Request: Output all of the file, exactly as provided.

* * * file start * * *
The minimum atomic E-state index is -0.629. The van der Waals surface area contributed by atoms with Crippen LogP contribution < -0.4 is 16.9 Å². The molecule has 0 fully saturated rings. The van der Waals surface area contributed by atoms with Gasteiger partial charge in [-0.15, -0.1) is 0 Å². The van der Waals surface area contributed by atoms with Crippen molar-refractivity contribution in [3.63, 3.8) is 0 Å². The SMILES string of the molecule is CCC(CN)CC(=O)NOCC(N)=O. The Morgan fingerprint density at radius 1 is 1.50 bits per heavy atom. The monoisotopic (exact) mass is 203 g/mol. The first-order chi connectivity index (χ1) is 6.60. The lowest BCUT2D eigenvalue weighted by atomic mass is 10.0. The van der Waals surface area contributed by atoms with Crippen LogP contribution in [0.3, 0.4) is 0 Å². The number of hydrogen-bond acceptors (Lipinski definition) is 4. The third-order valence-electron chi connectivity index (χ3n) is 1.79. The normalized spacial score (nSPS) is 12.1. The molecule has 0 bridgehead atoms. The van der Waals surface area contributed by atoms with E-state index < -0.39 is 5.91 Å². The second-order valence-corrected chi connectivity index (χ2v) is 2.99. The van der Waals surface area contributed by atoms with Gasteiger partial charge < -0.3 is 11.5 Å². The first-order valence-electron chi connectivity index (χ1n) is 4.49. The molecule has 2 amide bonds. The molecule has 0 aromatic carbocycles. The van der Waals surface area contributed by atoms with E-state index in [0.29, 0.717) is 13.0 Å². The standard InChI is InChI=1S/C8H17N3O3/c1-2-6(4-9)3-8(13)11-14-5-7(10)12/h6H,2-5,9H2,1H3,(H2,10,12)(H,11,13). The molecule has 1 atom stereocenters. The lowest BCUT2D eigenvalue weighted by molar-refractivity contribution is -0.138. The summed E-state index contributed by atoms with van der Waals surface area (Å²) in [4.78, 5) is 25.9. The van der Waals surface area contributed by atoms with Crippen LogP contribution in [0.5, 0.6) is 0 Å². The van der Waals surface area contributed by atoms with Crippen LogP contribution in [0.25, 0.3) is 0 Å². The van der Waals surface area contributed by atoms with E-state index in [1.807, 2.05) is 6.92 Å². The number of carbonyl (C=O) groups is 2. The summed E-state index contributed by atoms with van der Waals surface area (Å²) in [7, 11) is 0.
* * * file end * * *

The minimum atomic E-state index is -0.629. The van der Waals surface area contributed by atoms with Crippen LogP contribution < -0.4 is 16.9 Å². The molecule has 0 fully saturated rings. The van der Waals surface area contributed by atoms with Gasteiger partial charge in [-0.15, -0.1) is 0 Å². The van der Waals surface area contributed by atoms with Crippen molar-refractivity contribution in [3.63, 3.8) is 0 Å². The SMILES string of the molecule is CCC(CN)CC(=O)NOCC(N)=O. The Morgan fingerprint density at radius 1 is 1.50 bits per heavy atom. The monoisotopic (exact) mass is 203 g/mol. The first-order chi connectivity index (χ1) is 6.60. The lowest BCUT2D eigenvalue weighted by atomic mass is 10.0. The van der Waals surface area contributed by atoms with Crippen LogP contribution in [0.3, 0.4) is 0 Å². The number of hydrogen-bond acceptors (Lipinski definition) is 4. The third-order valence-electron chi connectivity index (χ3n) is 1.79. The normalized spacial score (nSPS) is 12.1. The molecule has 0 bridgehead atoms. The van der Waals surface area contributed by atoms with E-state index < -0.39 is 5.91 Å². The second-order valence-corrected chi connectivity index (χ2v) is 2.99. The van der Waals surface area contributed by atoms with Gasteiger partial charge < -0.3 is 11.5 Å². The first-order valence-electron chi connectivity index (χ1n) is 4.49. The molecule has 2 amide bonds. The molecule has 0 aromatic carbocycles. The van der Waals surface area contributed by atoms with E-state index in [0.29, 0.717) is 13.0 Å². The standard InChI is InChI=1S/C8H17N3O3/c1-2-6(4-9)3-8(13)11-14-5-7(10)12/h6H,2-5,9H2,1H3,(H2,10,12)(H,11,13). The molecule has 1 atom stereocenters. The lowest BCUT2D eigenvalue weighted by molar-refractivity contribution is -0.138. The summed E-state index contributed by atoms with van der Waals surface area (Å²) in [4.78, 5) is 25.9. The van der Waals surface area contributed by atoms with Crippen LogP contribution in [0.5, 0.6) is 0 Å². The van der Waals surface area contributed by atoms with Crippen LogP contribution in [0.25, 0.3) is 0 Å². The van der Waals surface area contributed by atoms with E-state index in [1.807, 2.05) is 6.92 Å². The number of carbonyl (C=O) groups is 2. The summed E-state index contributed by atoms with van der Waals surface area (Å²) in [7, 11) is 0.